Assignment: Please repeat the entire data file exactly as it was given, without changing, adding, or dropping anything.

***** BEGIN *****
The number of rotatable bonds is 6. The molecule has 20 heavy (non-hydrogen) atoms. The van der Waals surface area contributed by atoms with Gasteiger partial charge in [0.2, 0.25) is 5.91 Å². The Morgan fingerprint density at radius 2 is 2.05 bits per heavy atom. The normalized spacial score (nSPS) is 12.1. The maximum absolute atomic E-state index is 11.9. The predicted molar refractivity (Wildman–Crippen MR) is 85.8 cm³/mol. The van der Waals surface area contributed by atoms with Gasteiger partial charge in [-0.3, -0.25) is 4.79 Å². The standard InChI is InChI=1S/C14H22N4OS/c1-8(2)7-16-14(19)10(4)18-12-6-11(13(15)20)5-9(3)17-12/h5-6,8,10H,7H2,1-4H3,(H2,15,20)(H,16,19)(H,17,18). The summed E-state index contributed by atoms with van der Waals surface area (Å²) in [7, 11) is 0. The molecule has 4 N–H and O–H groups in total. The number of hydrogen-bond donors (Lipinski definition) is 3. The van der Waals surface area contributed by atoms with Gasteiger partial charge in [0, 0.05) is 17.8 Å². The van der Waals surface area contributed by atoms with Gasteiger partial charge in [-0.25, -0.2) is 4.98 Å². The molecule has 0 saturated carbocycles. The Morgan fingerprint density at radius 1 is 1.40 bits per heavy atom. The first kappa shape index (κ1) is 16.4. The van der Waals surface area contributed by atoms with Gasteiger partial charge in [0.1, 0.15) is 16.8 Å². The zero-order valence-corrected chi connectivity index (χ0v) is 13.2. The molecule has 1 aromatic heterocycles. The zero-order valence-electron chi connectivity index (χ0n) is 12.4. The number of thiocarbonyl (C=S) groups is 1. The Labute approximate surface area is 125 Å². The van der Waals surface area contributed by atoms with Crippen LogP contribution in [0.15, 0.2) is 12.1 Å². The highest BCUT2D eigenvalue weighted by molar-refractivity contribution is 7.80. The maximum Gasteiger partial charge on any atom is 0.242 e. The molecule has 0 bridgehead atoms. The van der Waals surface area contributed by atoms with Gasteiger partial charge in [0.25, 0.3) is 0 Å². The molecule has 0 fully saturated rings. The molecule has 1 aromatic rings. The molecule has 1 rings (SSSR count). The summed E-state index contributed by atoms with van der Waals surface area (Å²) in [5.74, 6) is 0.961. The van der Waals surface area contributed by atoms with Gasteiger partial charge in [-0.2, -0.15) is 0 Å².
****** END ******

The number of rotatable bonds is 6. The molecule has 20 heavy (non-hydrogen) atoms. The van der Waals surface area contributed by atoms with Gasteiger partial charge in [0.2, 0.25) is 5.91 Å². The Morgan fingerprint density at radius 2 is 2.05 bits per heavy atom. The normalized spacial score (nSPS) is 12.1. The maximum absolute atomic E-state index is 11.9. The predicted molar refractivity (Wildman–Crippen MR) is 85.8 cm³/mol. The van der Waals surface area contributed by atoms with Gasteiger partial charge in [-0.3, -0.25) is 4.79 Å². The standard InChI is InChI=1S/C14H22N4OS/c1-8(2)7-16-14(19)10(4)18-12-6-11(13(15)20)5-9(3)17-12/h5-6,8,10H,7H2,1-4H3,(H2,15,20)(H,16,19)(H,17,18). The summed E-state index contributed by atoms with van der Waals surface area (Å²) in [7, 11) is 0. The molecule has 4 N–H and O–H groups in total. The number of hydrogen-bond donors (Lipinski definition) is 3. The van der Waals surface area contributed by atoms with Gasteiger partial charge in [0, 0.05) is 17.8 Å². The van der Waals surface area contributed by atoms with Gasteiger partial charge in [-0.25, -0.2) is 4.98 Å². The molecule has 0 saturated carbocycles. The Morgan fingerprint density at radius 1 is 1.40 bits per heavy atom. The first kappa shape index (κ1) is 16.4. The van der Waals surface area contributed by atoms with Gasteiger partial charge in [0.1, 0.15) is 16.8 Å². The zero-order valence-corrected chi connectivity index (χ0v) is 13.2. The molecule has 1 aromatic heterocycles. The zero-order valence-electron chi connectivity index (χ0n) is 12.4. The number of thiocarbonyl (C=S) groups is 1. The Labute approximate surface area is 125 Å². The van der Waals surface area contributed by atoms with Crippen LogP contribution in [0.15, 0.2) is 12.1 Å². The highest BCUT2D eigenvalue weighted by molar-refractivity contribution is 7.80. The maximum Gasteiger partial charge on any atom is 0.242 e. The molecule has 0 bridgehead atoms. The van der Waals surface area contributed by atoms with Gasteiger partial charge in [0.25, 0.3) is 0 Å². The molecule has 0 fully saturated rings. The molecule has 1 aromatic rings. The molecule has 1 rings (SSSR count). The summed E-state index contributed by atoms with van der Waals surface area (Å²) in [5.74, 6) is 0.961. The van der Waals surface area contributed by atoms with Gasteiger partial charge in [-0.2, -0.15) is 0 Å².